What if you make a mistake?

Sometimes being a parent is heart wrenching! I experienced that reality recently in a major way.

We were working on homework after dinner and everything seemed just fine. Next thing I know, I looked over and my little girl was at her desk crying while she typed on her Chrome book. Sad, heavy, and rolling tears were streaming down her face and it totally caught me off guard! I went over to my 8-year-old and learned she had a 7:00 pm deadline for her homework and had been struck by the realization that she had too many questions left to hit her deadline. It was heart breaking to see her so upset over school work and was a reminder of the challenging times we are experiencing all across the globe. Things are heavy these days!

I sat with her and we worked through it together, finishing at 7:05. Truly, no big deal. I had no doubt her teacher would be just fine with it. But for her, it was huge. 

After her work was submitted her tears intensified and she spoke more about what was so upsetting. She is aware that there is a requirement for kiddos to complete work after their in-person learning each day, and some of that work gets graded. Basically, she developed a complex fear that she would fail to do work, get in trouble and end up in the principal’s office. 

First off, this fear is interesting because she has the most amazing teacher! Kind, patient, and full of love and dedication to the class. She actively teaches them the growth mindset and is committed to educating the whole child. I’m telling you — we won the teacher lottery. On top of that, the principal at her school is full of passion for what she does. Friendly, knowledgeable, loving and supportive — not scary.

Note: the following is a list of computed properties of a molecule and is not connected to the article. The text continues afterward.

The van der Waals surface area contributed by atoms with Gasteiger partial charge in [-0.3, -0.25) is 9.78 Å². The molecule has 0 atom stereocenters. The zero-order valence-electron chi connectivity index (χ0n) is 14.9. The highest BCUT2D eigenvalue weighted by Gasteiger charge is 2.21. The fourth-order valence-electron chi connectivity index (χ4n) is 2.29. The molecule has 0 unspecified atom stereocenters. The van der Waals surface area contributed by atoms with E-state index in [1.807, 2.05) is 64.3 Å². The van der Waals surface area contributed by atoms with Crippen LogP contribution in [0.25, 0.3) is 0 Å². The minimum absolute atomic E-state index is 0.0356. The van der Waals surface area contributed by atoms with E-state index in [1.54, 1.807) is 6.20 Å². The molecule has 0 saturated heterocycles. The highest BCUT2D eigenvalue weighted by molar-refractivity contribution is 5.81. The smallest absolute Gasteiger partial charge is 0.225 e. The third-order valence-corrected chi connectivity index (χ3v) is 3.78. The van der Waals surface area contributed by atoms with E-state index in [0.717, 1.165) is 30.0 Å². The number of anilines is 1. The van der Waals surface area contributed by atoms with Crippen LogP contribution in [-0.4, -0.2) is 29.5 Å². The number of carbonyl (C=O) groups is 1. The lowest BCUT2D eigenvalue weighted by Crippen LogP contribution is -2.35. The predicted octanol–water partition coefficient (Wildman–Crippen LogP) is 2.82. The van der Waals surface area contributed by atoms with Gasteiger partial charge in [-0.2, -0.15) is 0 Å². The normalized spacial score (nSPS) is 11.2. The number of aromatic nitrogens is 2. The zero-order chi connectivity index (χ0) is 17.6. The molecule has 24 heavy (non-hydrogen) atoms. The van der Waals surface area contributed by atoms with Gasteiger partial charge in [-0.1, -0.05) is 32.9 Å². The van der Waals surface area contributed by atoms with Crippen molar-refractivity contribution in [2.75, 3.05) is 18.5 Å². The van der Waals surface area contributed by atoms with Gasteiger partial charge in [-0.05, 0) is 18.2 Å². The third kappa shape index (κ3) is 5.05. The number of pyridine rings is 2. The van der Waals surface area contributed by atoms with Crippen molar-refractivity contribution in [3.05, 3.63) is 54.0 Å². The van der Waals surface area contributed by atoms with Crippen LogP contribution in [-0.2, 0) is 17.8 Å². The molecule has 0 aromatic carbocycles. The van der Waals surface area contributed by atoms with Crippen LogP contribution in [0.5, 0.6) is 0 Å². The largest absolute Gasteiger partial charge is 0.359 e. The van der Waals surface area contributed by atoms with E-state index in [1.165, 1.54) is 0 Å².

I sat there listening to her fears and anxieties and realized that it is not her teachers or her principal that she is most afraid of. She knows that her teacher loves her. She knows the principal is awesome. That’s not really it. Her real fear is of making a mistake and what that says about her.

Once I realized that the fear and anxiety were more fundamental and rooted in identity I shifted my approach and the conversation. 

What does it mean to make a mistake? 

I asked her what it means to make a mistake. She really didn’t know how to answer it — so I spelled it out for her.

Does making a mistake mean you are unlovable?

Does making a mistake mean you are not smart?

Does making a mistake mean you are a failure?

Does making a mistake mean you are a disappointment?

No. No. No. No.

She knew all of the answers and in unpacking the reality of mistakes she started to realize the story she was telling herself is not true.

Embrace Imperfection

We moved into a discussion about how I want her to be a kid who makes mistakes. I want her to be imperfect. I want her to mess up a little. Perfect is not only impossible but the pursuit of perfect is boring. Let’s live an adventure! Let’s slip and stumble but then get back up better because of the bump in the road.